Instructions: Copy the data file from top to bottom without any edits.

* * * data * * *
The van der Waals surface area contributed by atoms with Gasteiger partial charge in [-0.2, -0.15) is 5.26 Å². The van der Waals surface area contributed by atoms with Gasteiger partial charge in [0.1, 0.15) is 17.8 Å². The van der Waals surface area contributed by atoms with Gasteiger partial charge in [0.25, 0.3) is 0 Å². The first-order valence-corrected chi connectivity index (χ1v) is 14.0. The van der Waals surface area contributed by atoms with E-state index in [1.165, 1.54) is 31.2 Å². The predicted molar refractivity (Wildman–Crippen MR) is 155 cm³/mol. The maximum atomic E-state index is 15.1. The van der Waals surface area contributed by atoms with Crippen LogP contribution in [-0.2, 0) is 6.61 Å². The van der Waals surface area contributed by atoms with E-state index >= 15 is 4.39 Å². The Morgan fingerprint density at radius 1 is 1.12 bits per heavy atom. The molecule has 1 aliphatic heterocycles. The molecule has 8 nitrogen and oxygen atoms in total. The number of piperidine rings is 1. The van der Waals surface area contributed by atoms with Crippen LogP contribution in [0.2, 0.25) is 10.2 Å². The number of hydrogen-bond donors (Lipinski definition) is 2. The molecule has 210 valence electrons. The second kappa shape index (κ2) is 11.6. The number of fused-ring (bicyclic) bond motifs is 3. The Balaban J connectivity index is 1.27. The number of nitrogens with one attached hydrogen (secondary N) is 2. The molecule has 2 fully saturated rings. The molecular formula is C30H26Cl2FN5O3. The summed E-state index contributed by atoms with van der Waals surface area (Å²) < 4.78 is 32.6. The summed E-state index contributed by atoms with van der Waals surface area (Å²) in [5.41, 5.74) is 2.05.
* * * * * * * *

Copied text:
The van der Waals surface area contributed by atoms with Gasteiger partial charge in [-0.2, -0.15) is 5.26 Å². The van der Waals surface area contributed by atoms with Gasteiger partial charge in [0.1, 0.15) is 17.8 Å². The van der Waals surface area contributed by atoms with Gasteiger partial charge in [0.25, 0.3) is 0 Å². The first-order valence-corrected chi connectivity index (χ1v) is 14.0. The van der Waals surface area contributed by atoms with E-state index in [1.165, 1.54) is 31.2 Å². The predicted molar refractivity (Wildman–Crippen MR) is 155 cm³/mol. The maximum atomic E-state index is 15.1. The van der Waals surface area contributed by atoms with Crippen LogP contribution in [-0.2, 0) is 6.61 Å². The van der Waals surface area contributed by atoms with E-state index >= 15 is 4.39 Å². The Morgan fingerprint density at radius 1 is 1.12 bits per heavy atom. The molecule has 1 aliphatic heterocycles. The molecule has 8 nitrogen and oxygen atoms in total. The number of piperidine rings is 1. The van der Waals surface area contributed by atoms with Crippen LogP contribution in [0.2, 0.25) is 10.2 Å². The number of hydrogen-bond donors (Lipinski definition) is 2. The molecule has 210 valence electrons. The second kappa shape index (κ2) is 11.6. The number of fused-ring (bicyclic) bond motifs is 3. The Balaban J connectivity index is 1.27. The number of nitrogens with one attached hydrogen (secondary N) is 2. The molecule has 2 fully saturated rings. The molecular formula is C30H26Cl2FN5O3. The summed E-state index contributed by atoms with van der Waals surface area (Å²) < 4.78 is 32.6. The summed E-state index contributed by atoms with van der Waals surface area (Å²) in [5.41, 5.74) is 2.05.